Haiku by Issa

ever so slowly climb,
Mt Fuji

katatsuburi sorosoro nobore fuji no yama

12 1/4″ W x 43″ H Japanese Scroll
by Master Japanese Calligrapher Eri Takase

Master Takase personally brushes your Japanese scroll when you order. These high-quality Japanese scrolls are imported from Nara Japan and are meant to last generations. Your scroll is shipped within 1-3 business days from Master Takase's studio in Washington State and arrives ready to display.


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H3028 Haiku by Issa – Snail, ever so slowly …
by Master Japanese Calligrapher Eri Takase

ever so slowly climb
Mt Fuji

sorosoro nobore
fuji no yama
issa 一茶

Asataro Miyamori states this is certainly a moral lesson in haiku form: That with slow steady progress, with “diligence and perseverance”, even us lowly creatures can attain great feats. [2]

Asataro Miyamori suggests the translation:

A simple snail making its way up … the tallest mountain in Japan! [2]

Though another way to look at the poem is that this is Issa simply encouraging his little friend to attempt the seemingly impossible.

Harold Gould Henderson suggests the translation:

Snail, my little man,
slowly, oh, very slowly
climb up Fujisan!

Asataro Miyamori suggests the translation:

Oh, snail, climb Mount Fuji,
Very, very slowly.

William N. Porter suggests the translation:

The snail does all he can,
Yet very, very sluggishly,
He climbs Great Fujisan.

Nelson and Saito suggest the translation:

Little by little climb up –
Mt. Fuji.

Lanoue suggest the translation:

little snail
inch by inch, climb
Mount Fuji!

R. H. Blyth suggests the translation:

O snail,
Climb Mount Fuji,
But slowly, slowly!

R. H. Blyth writes:

Issa may have meant this, as commentators explain it, as a contemptuous reference to themselves meaning, “little by little, you may attain something if you persevere long enough.” I wish to take if differently, however, as a universal application. If you are a snail, be a snail. And if as a snail you climb, follow your snail nature, your Buddha nature, and climb slowly, slowly!

We agree more with the translations of Nelson and Saito [5] and Lanoue [6]. And we encourage you to visit Lanoue’s website (or buy his book) to learn more. For the translation, the poem starts with “snail” and Issa is addressing the little creature and is also telling us what it is – its nature. In the next line, Issa is encouraging the snail to “slowly climb” and then, in the final line, Issa pulls us back to reveal the big picture and what Issa (and perhaps the snail?) have in mind is – to climb Mt. Fuji!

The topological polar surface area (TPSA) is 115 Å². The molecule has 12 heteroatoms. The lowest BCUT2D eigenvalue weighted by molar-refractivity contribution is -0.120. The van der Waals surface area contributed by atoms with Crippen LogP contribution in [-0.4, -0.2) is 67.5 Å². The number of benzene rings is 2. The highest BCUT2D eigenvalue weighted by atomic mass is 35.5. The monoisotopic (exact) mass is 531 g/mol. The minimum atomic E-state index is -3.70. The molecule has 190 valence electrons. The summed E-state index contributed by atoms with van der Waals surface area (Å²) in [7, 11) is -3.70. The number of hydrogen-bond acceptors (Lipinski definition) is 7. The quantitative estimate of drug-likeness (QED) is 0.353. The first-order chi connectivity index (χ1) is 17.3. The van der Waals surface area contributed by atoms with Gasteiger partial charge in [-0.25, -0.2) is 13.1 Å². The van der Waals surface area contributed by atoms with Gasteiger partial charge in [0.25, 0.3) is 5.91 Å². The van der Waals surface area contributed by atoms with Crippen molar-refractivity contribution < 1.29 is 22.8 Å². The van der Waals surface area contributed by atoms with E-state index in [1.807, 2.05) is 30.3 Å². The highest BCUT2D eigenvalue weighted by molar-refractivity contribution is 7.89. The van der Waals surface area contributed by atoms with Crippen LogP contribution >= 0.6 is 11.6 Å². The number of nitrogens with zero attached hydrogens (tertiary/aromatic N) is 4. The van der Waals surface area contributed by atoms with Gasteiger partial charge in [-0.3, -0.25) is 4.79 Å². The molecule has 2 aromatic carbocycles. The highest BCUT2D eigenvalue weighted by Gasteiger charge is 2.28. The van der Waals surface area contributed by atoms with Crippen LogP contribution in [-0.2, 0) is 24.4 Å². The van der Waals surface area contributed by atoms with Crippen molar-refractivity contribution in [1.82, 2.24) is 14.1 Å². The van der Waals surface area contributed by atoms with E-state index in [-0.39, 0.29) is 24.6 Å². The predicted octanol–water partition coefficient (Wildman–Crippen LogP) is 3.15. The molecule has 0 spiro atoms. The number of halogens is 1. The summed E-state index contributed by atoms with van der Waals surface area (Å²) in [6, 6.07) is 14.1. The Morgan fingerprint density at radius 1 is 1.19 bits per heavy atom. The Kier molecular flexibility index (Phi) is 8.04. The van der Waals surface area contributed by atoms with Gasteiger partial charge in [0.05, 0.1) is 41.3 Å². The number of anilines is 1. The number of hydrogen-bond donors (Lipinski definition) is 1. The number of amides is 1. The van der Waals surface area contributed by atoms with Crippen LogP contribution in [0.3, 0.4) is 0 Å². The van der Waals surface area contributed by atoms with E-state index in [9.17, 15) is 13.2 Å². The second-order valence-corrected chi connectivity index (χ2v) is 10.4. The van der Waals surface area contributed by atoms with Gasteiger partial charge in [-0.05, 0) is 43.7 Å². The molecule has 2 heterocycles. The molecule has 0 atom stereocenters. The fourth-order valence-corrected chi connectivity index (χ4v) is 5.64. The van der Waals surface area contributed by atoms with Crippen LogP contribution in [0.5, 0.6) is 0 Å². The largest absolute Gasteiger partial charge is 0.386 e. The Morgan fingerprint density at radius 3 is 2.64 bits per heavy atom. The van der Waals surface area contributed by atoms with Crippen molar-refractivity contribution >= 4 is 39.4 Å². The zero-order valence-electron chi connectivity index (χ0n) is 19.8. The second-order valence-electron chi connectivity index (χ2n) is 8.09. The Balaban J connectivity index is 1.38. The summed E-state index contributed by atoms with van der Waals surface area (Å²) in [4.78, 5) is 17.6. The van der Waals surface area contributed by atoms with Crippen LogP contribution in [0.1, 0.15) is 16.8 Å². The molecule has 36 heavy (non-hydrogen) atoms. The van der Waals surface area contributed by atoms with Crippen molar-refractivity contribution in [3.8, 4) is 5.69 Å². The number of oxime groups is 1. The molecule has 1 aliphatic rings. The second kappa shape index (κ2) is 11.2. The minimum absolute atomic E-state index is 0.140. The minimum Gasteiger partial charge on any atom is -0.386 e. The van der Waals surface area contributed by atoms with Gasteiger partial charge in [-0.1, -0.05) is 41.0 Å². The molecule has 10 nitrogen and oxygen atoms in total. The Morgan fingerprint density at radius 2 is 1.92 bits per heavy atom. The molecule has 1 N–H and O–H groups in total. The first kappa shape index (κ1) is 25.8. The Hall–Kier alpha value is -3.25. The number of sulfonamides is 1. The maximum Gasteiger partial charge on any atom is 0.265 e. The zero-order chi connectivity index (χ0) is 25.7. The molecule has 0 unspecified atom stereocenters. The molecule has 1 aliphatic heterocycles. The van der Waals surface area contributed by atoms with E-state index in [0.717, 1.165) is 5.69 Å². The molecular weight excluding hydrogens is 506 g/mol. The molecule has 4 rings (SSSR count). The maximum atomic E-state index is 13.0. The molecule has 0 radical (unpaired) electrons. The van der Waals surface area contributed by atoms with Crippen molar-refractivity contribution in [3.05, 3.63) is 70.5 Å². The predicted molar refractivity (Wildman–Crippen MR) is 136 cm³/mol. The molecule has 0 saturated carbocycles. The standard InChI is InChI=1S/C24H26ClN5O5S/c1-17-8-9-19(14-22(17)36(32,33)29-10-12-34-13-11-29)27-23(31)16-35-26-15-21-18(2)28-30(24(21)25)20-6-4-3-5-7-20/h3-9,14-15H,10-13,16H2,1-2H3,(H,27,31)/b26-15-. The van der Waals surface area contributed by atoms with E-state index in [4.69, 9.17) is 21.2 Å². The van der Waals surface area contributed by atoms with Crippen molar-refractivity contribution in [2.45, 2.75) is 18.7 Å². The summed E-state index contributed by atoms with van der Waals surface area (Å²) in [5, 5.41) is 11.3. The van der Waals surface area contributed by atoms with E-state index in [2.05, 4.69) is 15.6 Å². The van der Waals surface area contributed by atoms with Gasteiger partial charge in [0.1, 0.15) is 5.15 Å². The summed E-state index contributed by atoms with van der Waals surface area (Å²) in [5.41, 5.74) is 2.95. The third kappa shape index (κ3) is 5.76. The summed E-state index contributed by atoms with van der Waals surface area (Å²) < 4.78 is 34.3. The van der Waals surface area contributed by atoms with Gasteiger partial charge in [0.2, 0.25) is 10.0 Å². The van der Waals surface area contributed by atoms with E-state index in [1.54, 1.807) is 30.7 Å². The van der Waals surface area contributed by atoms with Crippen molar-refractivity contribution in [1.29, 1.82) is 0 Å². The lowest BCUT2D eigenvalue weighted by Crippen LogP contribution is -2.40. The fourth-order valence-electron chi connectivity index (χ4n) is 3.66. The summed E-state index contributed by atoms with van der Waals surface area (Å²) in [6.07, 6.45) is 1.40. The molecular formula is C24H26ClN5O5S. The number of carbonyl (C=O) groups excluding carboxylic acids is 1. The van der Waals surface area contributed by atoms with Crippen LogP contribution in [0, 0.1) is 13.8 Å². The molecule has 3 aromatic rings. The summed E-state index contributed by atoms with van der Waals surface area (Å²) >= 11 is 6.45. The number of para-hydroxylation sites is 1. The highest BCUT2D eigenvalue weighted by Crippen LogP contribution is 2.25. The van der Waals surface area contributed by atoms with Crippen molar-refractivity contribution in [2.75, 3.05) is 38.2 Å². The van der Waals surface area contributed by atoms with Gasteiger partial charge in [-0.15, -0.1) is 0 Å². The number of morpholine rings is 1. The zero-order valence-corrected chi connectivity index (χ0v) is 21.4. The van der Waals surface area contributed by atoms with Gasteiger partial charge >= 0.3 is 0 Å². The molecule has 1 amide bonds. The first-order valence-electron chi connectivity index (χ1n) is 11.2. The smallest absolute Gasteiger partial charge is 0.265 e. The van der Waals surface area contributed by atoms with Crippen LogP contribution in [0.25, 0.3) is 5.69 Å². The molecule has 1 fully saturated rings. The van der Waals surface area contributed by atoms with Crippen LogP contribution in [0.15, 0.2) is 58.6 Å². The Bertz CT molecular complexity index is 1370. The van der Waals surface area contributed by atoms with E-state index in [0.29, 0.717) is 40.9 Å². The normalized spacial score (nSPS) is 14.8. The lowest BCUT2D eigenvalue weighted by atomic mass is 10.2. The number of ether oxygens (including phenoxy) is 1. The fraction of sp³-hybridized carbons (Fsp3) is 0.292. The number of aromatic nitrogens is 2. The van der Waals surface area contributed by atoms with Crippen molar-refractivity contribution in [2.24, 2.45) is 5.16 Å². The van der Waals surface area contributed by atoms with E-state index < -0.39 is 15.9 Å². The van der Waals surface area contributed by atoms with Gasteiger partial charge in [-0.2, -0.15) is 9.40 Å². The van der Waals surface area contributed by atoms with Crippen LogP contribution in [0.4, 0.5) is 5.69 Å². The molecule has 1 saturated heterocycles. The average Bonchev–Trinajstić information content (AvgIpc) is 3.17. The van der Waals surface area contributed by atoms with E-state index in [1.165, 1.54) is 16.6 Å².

So the order and the exclamation we believe should be preserved. Our difference is to leave out “little” which is not in the original though while it effectively shows Issa’s fondness for the snail – it also unnaturally contrasts the size of the little snail with the large mountain which is not in the original. And we use "slowly" to match the original sorosoro. See translation notes below.

Translation Notes:


1) 蝸牛 (katatsuburi) means “snail”, though, in modern Japanese you will find this is read katatsumuri.

2) そろそろ (sorosoro) means “gradually; steadily; slowly; soon”. This is used commonly in modern Japanese.

3) 登れ (nobore) is the imperative form “Climb!” of the verb 登る (noboru) meaning “to climb”.

4) 富士の山 (fuji no yama) means Mt. Fuji. Mt. Fuji in Japanese is most commonly called 富士山 (fujisan).

Henderson writes, “The famous peak is known either as Fuji-no-yama (Fuji-mountain) or Fuji-san (Mt. Fuji). The western name Fuji-yama is unknown in Japan.” [3]


[1] Translation by Timothy L. Jackowski, Takase Studios, LLC.

[2] Miyamori, Asataro. (1932). Anthology of Haiku Ancient and Modern. Maruzen. Tokyo. 533.

[3] Henderson, Harold G. (1958). An Introduction to Haiku. New York. Doubleday Anchor Books. 152.

[4] Miyamori, Asataro. (1932). Anthology of Haiku Ancient and Modern. Maruzen. Tokyo. 533.

[5] Nelson, William. Saito, Takafumi. (2006). 1020 Haiku in Translation: The Heart of Basho, Buson and Issa. South Carolina. BookSurge Publishing. 127.

[6] Lanoue, David G. (1991-2009). Haiku of Kobayashi Issa.

[7] Blyth, R. H. (1982). Haiku, Vol. 3: Summer-Autumn. Tokyo, The Hokuseido Press. 833.

Copyrights are retained by the original authors and used here under the Fair Use Doctrine.
We encourage you to support the authors, as we have, by purchasing the referenced works.

About The Art: This beautiful hand-brushed scroll by Master Takase is personally created at the time of your order and proudly bares her seal and signature. We exclusively import this high-quality scroll with light brown silk borders and fine Japanese paper from one of the finest scroll makers in Nara Japan. This is not a print but is hand-brushed to match the sample as closely as possible. This is a personal work of art that is designed to last generations.

Delivery: The scroll is completed within 1-3 business days and is shipped from Master Takase's studio in the beautiful state of Washington. The scroll arrives ready to display.


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